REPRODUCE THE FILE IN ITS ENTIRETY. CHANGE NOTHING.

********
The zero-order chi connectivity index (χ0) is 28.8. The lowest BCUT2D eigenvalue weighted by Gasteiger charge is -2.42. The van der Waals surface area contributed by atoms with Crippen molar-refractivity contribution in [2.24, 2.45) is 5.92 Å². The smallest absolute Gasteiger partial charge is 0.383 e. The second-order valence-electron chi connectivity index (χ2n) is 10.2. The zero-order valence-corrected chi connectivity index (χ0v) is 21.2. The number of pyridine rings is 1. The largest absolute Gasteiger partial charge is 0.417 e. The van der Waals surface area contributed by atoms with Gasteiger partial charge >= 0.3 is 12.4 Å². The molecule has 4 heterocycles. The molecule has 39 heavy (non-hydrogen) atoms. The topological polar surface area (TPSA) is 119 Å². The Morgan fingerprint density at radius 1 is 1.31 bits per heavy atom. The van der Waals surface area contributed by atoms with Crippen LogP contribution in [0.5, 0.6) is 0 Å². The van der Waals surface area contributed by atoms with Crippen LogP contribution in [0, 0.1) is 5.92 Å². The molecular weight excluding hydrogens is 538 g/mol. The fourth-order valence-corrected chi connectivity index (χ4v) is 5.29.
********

The zero-order chi connectivity index (χ0) is 28.8. The lowest BCUT2D eigenvalue weighted by Gasteiger charge is -2.42. The van der Waals surface area contributed by atoms with Crippen molar-refractivity contribution in [2.24, 2.45) is 5.92 Å². The smallest absolute Gasteiger partial charge is 0.383 e. The second-order valence-electron chi connectivity index (χ2n) is 10.2. The zero-order valence-corrected chi connectivity index (χ0v) is 21.2. The number of pyridine rings is 1. The largest absolute Gasteiger partial charge is 0.417 e. The van der Waals surface area contributed by atoms with Gasteiger partial charge >= 0.3 is 12.4 Å². The molecule has 4 heterocycles. The molecule has 39 heavy (non-hydrogen) atoms. The topological polar surface area (TPSA) is 119 Å². The Morgan fingerprint density at radius 1 is 1.31 bits per heavy atom. The van der Waals surface area contributed by atoms with Crippen LogP contribution in [0.5, 0.6) is 0 Å². The van der Waals surface area contributed by atoms with Crippen LogP contribution in [0, 0.1) is 5.92 Å². The molecular weight excluding hydrogens is 538 g/mol. The fourth-order valence-corrected chi connectivity index (χ4v) is 5.29.